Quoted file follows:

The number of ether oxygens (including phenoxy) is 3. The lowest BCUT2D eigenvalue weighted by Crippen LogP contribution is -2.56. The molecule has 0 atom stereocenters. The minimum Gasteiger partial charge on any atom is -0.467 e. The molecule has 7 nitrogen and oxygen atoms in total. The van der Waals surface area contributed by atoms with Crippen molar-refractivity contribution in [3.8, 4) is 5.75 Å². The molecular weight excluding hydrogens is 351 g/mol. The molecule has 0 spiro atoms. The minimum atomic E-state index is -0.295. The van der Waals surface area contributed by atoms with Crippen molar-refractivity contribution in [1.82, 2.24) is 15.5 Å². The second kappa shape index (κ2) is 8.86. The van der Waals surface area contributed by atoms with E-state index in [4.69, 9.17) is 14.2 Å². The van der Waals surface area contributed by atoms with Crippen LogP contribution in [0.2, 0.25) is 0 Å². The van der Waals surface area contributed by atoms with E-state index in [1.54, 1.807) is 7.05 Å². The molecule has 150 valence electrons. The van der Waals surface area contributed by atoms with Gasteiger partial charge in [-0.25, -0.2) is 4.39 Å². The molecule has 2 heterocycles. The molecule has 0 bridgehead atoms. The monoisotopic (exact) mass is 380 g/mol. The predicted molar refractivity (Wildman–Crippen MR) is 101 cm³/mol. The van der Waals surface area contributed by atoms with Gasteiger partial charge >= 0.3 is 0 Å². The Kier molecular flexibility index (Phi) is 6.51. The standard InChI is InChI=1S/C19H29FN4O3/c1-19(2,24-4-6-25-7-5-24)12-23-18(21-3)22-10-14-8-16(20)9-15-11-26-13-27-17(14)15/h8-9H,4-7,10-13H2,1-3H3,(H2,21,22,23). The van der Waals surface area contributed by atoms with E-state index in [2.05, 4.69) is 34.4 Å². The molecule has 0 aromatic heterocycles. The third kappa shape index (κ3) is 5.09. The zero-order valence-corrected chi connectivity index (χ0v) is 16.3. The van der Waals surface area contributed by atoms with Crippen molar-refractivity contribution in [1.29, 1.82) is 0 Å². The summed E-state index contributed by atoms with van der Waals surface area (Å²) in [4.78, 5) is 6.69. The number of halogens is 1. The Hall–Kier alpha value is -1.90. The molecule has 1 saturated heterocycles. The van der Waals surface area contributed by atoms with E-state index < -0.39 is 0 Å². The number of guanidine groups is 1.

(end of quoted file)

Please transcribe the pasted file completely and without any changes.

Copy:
The number of ether oxygens (including phenoxy) is 3. The lowest BCUT2D eigenvalue weighted by Crippen LogP contribution is -2.56. The molecule has 0 atom stereocenters. The minimum Gasteiger partial charge on any atom is -0.467 e. The molecule has 7 nitrogen and oxygen atoms in total. The van der Waals surface area contributed by atoms with Crippen molar-refractivity contribution in [3.8, 4) is 5.75 Å². The molecular weight excluding hydrogens is 351 g/mol. The molecule has 0 spiro atoms. The minimum atomic E-state index is -0.295. The van der Waals surface area contributed by atoms with Crippen molar-refractivity contribution in [1.82, 2.24) is 15.5 Å². The second kappa shape index (κ2) is 8.86. The van der Waals surface area contributed by atoms with E-state index in [4.69, 9.17) is 14.2 Å². The van der Waals surface area contributed by atoms with Crippen LogP contribution in [0.2, 0.25) is 0 Å². The van der Waals surface area contributed by atoms with E-state index in [1.54, 1.807) is 7.05 Å². The molecule has 150 valence electrons. The van der Waals surface area contributed by atoms with Gasteiger partial charge in [-0.25, -0.2) is 4.39 Å². The molecule has 2 heterocycles. The molecule has 0 bridgehead atoms. The monoisotopic (exact) mass is 380 g/mol. The predicted molar refractivity (Wildman–Crippen MR) is 101 cm³/mol. The van der Waals surface area contributed by atoms with Gasteiger partial charge >= 0.3 is 0 Å². The Kier molecular flexibility index (Phi) is 6.51. The standard InChI is InChI=1S/C19H29FN4O3/c1-19(2,24-4-6-25-7-5-24)12-23-18(21-3)22-10-14-8-16(20)9-15-11-26-13-27-17(14)15/h8-9H,4-7,10-13H2,1-3H3,(H2,21,22,23). The van der Waals surface area contributed by atoms with E-state index in [2.05, 4.69) is 34.4 Å². The molecule has 0 aromatic heterocycles. The third kappa shape index (κ3) is 5.09. The zero-order valence-corrected chi connectivity index (χ0v) is 16.3. The van der Waals surface area contributed by atoms with Crippen molar-refractivity contribution in [1.29, 1.82) is 0 Å². The summed E-state index contributed by atoms with van der Waals surface area (Å²) in [4.78, 5) is 6.69. The number of halogens is 1. The Hall–Kier alpha value is -1.90. The molecule has 1 saturated heterocycles. The van der Waals surface area contributed by atoms with E-state index < -0.39 is 0 Å². The number of guanidine groups is 1.